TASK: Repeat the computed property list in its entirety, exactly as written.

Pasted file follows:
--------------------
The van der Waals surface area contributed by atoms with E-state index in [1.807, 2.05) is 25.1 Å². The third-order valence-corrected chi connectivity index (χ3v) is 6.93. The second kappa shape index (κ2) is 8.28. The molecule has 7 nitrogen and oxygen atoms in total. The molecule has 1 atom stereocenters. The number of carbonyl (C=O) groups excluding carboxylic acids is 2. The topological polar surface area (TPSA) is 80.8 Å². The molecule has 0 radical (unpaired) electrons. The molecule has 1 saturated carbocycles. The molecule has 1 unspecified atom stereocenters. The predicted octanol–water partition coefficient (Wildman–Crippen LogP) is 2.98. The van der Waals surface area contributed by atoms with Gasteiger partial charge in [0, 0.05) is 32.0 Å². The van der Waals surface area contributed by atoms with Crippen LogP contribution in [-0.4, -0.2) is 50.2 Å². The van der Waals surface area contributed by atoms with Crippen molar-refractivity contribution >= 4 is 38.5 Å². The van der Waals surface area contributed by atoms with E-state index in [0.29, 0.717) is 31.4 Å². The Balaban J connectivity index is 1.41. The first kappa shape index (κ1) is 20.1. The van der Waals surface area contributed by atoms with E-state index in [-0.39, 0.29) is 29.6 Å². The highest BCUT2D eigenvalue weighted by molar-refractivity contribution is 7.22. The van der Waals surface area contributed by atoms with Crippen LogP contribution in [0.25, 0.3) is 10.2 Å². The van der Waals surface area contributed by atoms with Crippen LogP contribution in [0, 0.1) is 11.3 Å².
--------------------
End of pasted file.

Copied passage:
The van der Waals surface area contributed by atoms with E-state index in [1.807, 2.05) is 25.1 Å². The third-order valence-corrected chi connectivity index (χ3v) is 6.93. The second kappa shape index (κ2) is 8.28. The molecule has 7 nitrogen and oxygen atoms in total. The molecule has 1 atom stereocenters. The number of carbonyl (C=O) groups excluding carboxylic acids is 2. The topological polar surface area (TPSA) is 80.8 Å². The molecule has 0 radical (unpaired) electrons. The molecule has 1 saturated carbocycles. The molecule has 1 unspecified atom stereocenters. The predicted octanol–water partition coefficient (Wildman–Crippen LogP) is 2.98. The van der Waals surface area contributed by atoms with Gasteiger partial charge in [0, 0.05) is 32.0 Å². The van der Waals surface area contributed by atoms with Crippen LogP contribution in [-0.4, -0.2) is 50.2 Å². The van der Waals surface area contributed by atoms with Crippen molar-refractivity contribution >= 4 is 38.5 Å². The van der Waals surface area contributed by atoms with E-state index in [0.29, 0.717) is 31.4 Å². The Balaban J connectivity index is 1.41. The first kappa shape index (κ1) is 20.1. The van der Waals surface area contributed by atoms with E-state index in [-0.39, 0.29) is 29.6 Å². The highest BCUT2D eigenvalue weighted by molar-refractivity contribution is 7.22. The van der Waals surface area contributed by atoms with Crippen LogP contribution in [0.25, 0.3) is 10.2 Å². The van der Waals surface area contributed by atoms with Crippen LogP contribution in [0, 0.1) is 11.3 Å².